NEWS IN BRIEF
Barry Callebaut distributes soap to Unilever’s cocoa farmer cooperatives
Switzerland-headquartered Barry Callebaut is collaborating with its customer Unilever – manufacturer of Cornetto, Magnum, Carte d’Or, and Wall’s – to deliver soap to cocoa farming communities in Côte d’Ivoire.
Unilever is covering the cost of the 10,000-strong soap donation, whereas cocoa producer Barry Callebaut is managing its distribution.
The supplier has also committed to distributing official World Health Organization (WHO) posters with COVID-19 protective instructions for farmer groups and is supporting government dissemination of evolving and urgent information to remote communities.
COVID-19 a risk for cocoa-producing nations
The collaboration comes after the World Health Organization’s (WHO) recommendation that frequent hand washing with soap and water is an important protective measure against the spread of COVID-19.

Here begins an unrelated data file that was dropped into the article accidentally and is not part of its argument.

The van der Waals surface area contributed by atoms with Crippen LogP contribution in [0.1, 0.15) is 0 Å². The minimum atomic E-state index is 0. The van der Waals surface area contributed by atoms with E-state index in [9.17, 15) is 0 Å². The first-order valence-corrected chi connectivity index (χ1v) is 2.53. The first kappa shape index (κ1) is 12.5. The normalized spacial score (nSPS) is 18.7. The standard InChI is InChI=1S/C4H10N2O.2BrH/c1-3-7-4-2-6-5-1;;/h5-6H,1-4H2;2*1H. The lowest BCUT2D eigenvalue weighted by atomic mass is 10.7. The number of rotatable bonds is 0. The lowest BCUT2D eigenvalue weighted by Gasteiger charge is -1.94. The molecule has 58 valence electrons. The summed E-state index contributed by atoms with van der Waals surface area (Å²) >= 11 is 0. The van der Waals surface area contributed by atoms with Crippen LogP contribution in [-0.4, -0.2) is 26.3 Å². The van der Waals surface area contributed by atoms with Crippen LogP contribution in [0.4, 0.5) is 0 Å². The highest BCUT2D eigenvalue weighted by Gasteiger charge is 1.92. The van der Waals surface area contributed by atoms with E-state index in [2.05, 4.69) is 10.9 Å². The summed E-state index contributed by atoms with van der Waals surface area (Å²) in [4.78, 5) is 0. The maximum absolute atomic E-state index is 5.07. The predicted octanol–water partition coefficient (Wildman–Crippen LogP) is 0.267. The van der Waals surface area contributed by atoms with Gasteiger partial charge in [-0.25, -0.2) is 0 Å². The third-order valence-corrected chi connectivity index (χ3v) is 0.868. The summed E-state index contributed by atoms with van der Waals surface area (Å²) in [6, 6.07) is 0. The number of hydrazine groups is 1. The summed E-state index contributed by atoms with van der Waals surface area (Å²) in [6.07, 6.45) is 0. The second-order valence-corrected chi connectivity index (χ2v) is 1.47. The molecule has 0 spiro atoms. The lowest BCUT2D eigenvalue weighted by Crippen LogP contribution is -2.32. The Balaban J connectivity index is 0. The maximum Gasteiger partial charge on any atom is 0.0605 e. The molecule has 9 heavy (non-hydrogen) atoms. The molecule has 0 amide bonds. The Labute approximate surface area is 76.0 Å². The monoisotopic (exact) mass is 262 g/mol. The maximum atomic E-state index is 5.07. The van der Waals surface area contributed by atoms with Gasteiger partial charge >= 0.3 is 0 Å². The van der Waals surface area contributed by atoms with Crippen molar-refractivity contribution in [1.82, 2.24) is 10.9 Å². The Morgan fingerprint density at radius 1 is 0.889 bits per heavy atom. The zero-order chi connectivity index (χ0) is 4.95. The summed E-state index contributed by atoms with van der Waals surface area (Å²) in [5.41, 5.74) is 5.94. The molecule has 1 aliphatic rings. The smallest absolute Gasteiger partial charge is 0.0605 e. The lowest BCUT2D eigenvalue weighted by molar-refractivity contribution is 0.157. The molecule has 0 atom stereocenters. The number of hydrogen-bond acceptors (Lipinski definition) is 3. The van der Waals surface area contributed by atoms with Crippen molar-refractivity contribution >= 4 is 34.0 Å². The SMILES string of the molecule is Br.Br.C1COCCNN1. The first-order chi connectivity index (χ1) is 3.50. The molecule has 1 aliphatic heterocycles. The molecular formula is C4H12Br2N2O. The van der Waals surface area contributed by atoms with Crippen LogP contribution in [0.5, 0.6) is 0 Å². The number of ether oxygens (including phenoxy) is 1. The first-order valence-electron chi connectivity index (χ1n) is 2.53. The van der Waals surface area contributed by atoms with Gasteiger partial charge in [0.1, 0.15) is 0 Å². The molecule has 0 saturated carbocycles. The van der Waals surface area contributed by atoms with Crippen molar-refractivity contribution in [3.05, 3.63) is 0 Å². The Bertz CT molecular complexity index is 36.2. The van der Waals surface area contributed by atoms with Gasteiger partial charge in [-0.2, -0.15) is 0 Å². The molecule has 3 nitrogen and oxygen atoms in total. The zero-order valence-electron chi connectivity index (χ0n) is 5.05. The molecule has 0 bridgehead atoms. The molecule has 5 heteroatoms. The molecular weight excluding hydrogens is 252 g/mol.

This is, however, challenging in rural communities – commonplace in the cocoa producing regions of West Africa.
Côte d’Ivoire produces and exports the most cocoa beans used in the manufacture of chocolate in the world. According to 2017 figures, the nation produces 1.8 million tonnes per year.
It has been suggested that this healthy cocoa supply may well be at risk of disruption if the coronavirus outbreak continues to spread through West Africa. As it stands, Côte d’Ivoire has reported 1,432 cases and 17 deaths.
Market analyst Andrew Hecht, an expert in commodity trading, has expressed fears that a widespread COVID-19 outbreak in West Africa could be devastating on a human level. This, in turn, could carry a potential risk of falling cocoa output.
And in an interview with FoodNavigator in March, the UN World Food Programme’s Acting Director John Crisci revealed his greatest fear amid the COVID-19 crisis was for Africa.
“We’re doing a lot for Africa in our contingency planning. Europe is alarming, but Europe has the facilities, infrastructure, and medical systems in place.
“There is good awareness [in Europe], so it slows down the spread. Whereas in Africa, it can go like wildfire.”